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She turned her wedding day into a biology experiment

February 10, 2010 | 11:23 am

Bouquet This being the run-up to Valentine's Day, perhaps it's no surprise that more than one publication ran a story on the chemicals that lie behind love.

If you weren't sated by ours, read another one in New Scientist magazine in which a writer decides to find out what happens to her blood chemistry and that of her man as they get married (for good measure, they also tested the blood of several others in the wedding party). From the story, by Linda Geddes:

"We'd booked the venue, chosen the bridesmaids' dresses and even decided on the colours of the table decorations. But finding a refrigerated centrifuge and a ready supply of dry ice in rural south-west England was proving tricky. Then there were the worries about getting blood on my silk wedding dress, and what to do if someone fainted.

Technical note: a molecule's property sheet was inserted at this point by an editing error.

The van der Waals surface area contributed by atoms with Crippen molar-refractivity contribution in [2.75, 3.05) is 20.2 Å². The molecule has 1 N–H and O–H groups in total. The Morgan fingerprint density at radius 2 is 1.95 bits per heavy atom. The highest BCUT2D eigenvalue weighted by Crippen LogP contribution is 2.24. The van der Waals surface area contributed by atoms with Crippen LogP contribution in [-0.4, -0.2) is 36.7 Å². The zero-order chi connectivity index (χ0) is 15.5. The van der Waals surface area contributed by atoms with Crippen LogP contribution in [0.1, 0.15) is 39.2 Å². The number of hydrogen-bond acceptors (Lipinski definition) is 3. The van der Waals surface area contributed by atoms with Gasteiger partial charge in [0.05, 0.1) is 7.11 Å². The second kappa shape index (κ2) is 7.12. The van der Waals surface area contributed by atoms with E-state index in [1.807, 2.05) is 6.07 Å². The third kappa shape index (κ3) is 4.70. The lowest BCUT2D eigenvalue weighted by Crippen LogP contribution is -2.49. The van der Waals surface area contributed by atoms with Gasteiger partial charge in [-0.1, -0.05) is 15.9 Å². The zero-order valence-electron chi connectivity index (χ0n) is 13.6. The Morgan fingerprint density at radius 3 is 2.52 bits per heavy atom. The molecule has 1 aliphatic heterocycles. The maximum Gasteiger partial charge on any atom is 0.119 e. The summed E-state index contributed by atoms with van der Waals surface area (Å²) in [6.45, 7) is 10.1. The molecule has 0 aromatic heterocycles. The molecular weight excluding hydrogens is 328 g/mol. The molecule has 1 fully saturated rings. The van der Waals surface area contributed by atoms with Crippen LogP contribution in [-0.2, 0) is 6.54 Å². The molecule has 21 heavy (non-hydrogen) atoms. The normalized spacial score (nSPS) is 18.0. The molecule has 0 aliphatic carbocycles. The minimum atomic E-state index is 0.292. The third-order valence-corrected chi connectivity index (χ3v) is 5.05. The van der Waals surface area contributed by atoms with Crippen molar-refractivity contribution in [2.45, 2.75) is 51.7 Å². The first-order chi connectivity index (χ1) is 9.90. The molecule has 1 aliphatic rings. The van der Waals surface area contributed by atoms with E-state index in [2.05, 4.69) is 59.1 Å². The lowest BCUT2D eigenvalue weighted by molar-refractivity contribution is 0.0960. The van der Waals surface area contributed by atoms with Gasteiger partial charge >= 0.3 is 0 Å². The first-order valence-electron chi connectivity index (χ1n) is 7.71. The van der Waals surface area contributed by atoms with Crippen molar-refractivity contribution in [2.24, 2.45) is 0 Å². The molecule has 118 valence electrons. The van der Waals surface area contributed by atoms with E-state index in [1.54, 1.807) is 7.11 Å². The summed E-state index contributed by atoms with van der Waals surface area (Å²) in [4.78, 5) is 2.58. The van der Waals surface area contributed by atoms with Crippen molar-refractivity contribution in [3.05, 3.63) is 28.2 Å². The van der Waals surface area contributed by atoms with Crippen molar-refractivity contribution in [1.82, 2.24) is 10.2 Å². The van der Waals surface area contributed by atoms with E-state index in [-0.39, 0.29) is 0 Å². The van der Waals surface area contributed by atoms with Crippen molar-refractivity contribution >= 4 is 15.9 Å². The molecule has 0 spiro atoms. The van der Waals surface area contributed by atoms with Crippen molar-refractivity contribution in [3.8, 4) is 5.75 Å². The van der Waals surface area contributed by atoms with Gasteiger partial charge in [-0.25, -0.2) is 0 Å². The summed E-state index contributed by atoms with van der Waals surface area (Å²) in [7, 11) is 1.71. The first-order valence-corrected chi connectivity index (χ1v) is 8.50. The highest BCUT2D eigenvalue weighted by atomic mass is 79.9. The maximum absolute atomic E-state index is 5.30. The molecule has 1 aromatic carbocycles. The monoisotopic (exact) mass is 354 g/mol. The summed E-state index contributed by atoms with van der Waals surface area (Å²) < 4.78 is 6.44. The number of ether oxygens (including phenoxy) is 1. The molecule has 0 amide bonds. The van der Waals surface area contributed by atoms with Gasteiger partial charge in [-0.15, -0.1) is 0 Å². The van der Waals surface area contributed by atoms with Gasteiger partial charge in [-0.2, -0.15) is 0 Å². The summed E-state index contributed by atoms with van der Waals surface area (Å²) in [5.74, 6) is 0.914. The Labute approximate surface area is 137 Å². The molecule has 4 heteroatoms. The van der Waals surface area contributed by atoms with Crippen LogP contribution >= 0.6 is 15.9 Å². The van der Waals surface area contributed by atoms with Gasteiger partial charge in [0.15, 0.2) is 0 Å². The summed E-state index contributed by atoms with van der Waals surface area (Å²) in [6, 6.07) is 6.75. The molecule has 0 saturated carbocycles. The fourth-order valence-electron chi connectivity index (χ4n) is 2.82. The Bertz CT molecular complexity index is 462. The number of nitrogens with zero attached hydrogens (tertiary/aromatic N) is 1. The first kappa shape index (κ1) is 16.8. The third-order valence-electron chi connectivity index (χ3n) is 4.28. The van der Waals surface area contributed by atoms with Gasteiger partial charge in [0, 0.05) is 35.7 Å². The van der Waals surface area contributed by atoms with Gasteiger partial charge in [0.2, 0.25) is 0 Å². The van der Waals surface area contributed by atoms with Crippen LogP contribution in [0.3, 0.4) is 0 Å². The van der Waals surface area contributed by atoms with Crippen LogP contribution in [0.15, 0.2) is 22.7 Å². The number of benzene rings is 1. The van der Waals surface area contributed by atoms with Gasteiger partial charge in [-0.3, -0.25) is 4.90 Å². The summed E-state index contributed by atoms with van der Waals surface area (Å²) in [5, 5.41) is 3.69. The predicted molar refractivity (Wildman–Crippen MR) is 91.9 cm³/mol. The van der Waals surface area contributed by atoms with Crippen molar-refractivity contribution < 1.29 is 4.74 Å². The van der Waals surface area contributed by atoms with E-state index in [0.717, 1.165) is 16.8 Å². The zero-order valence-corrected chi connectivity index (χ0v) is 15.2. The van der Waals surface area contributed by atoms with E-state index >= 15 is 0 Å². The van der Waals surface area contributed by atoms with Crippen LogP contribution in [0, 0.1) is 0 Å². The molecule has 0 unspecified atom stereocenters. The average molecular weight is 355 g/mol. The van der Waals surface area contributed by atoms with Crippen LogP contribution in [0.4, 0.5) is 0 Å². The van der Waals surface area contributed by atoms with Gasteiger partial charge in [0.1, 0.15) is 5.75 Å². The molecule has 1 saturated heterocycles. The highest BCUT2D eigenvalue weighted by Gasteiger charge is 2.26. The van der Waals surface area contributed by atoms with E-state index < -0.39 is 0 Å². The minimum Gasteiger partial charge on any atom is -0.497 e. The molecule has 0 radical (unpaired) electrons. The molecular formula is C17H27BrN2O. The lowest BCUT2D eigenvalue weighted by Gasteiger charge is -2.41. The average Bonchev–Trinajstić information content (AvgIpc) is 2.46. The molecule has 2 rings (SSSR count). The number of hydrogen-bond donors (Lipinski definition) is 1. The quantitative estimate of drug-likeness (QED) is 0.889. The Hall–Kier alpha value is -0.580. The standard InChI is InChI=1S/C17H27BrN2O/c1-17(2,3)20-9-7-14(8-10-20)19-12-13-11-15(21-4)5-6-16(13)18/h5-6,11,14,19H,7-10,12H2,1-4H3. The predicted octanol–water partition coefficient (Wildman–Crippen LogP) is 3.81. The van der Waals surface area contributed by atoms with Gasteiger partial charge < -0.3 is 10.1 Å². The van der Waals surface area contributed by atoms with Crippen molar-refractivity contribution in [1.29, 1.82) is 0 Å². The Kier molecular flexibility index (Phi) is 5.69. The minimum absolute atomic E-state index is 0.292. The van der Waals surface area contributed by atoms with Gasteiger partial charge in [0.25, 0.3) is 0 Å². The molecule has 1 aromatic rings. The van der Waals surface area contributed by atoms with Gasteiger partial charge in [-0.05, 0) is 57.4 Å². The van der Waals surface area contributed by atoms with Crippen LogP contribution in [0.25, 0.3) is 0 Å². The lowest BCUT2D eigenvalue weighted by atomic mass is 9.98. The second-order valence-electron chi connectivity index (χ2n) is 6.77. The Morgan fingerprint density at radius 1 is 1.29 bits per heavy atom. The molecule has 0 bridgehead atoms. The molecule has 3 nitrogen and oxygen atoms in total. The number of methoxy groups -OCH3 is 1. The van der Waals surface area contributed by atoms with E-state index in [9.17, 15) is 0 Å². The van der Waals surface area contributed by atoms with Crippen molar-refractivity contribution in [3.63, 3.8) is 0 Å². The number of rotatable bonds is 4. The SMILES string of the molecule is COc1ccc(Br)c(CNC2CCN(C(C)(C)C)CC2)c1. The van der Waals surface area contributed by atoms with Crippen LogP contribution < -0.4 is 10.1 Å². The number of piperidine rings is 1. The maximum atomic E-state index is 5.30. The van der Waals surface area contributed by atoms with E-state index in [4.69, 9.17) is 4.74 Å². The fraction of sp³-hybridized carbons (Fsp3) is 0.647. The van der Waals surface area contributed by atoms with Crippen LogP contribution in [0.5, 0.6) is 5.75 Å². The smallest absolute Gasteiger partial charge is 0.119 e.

Organising a wedding can be stressful enough, but we had a whole extra dimension to consider. We were turning it into a science experiment to probe what happens in our bodies when we say the words 'I do.' "

Geddes was specifically curious about changes that might occur in blood levels of the hormone oxytocin, linked to formation of close bonds, on the happy day, as well as vasopressin, testosterone and stress hormones. To get the job done, she enlisted the help of SoCal researcher Paul Zak of the Center for Neuroeconomics Studies at Claremont Graduate University.

We won't wreck the suspense by telling you what happens ...

-- Rosie Mestel

Photo credit: Gina Ferazzi / Los Angeles Times


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